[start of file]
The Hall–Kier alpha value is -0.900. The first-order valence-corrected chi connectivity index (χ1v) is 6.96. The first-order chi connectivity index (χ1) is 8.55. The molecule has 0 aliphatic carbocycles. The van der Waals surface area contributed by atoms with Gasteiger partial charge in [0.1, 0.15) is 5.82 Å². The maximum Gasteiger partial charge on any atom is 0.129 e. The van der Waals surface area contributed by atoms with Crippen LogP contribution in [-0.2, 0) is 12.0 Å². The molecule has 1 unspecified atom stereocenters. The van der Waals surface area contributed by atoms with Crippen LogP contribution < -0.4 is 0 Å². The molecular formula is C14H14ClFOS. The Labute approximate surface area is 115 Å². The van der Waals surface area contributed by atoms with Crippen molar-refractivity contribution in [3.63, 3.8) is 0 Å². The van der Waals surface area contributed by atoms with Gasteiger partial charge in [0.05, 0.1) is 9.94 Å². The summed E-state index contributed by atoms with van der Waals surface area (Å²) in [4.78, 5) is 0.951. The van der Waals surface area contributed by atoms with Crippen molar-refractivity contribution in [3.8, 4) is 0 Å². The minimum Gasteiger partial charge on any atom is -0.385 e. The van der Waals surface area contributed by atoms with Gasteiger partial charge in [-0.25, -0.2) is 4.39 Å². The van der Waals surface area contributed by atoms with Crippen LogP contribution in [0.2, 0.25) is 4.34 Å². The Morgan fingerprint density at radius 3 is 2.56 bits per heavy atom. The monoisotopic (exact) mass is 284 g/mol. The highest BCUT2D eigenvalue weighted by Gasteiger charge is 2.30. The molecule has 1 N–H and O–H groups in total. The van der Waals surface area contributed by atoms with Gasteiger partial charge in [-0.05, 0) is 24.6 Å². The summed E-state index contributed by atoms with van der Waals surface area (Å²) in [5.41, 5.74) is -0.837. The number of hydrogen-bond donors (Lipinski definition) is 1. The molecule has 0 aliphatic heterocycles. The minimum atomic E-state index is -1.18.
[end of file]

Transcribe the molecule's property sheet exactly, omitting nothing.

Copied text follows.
The Hall–Kier alpha value is -0.900. The first-order valence-corrected chi connectivity index (χ1v) is 6.96. The first-order chi connectivity index (χ1) is 8.55. The molecule has 0 aliphatic carbocycles. The van der Waals surface area contributed by atoms with Gasteiger partial charge in [0.1, 0.15) is 5.82 Å². The maximum Gasteiger partial charge on any atom is 0.129 e. The van der Waals surface area contributed by atoms with Crippen LogP contribution in [-0.2, 0) is 12.0 Å². The molecule has 1 unspecified atom stereocenters. The van der Waals surface area contributed by atoms with Crippen LogP contribution < -0.4 is 0 Å². The molecular formula is C14H14ClFOS. The Labute approximate surface area is 115 Å². The van der Waals surface area contributed by atoms with Crippen molar-refractivity contribution in [3.63, 3.8) is 0 Å². The van der Waals surface area contributed by atoms with Gasteiger partial charge in [0.05, 0.1) is 9.94 Å². The summed E-state index contributed by atoms with van der Waals surface area (Å²) in [4.78, 5) is 0.951. The van der Waals surface area contributed by atoms with Crippen molar-refractivity contribution in [3.8, 4) is 0 Å². The minimum Gasteiger partial charge on any atom is -0.385 e. The van der Waals surface area contributed by atoms with Gasteiger partial charge in [-0.25, -0.2) is 4.39 Å². The van der Waals surface area contributed by atoms with Crippen LogP contribution in [0.2, 0.25) is 4.34 Å². The Morgan fingerprint density at radius 3 is 2.56 bits per heavy atom. The monoisotopic (exact) mass is 284 g/mol. The highest BCUT2D eigenvalue weighted by Gasteiger charge is 2.30. The molecule has 1 N–H and O–H groups in total. The van der Waals surface area contributed by atoms with Gasteiger partial charge in [-0.05, 0) is 24.6 Å². The summed E-state index contributed by atoms with van der Waals surface area (Å²) in [5.41, 5.74) is -0.837. The number of hydrogen-bond donors (Lipinski definition) is 1. The molecule has 0 aliphatic heterocycles. The minimum atomic E-state index is -1.18.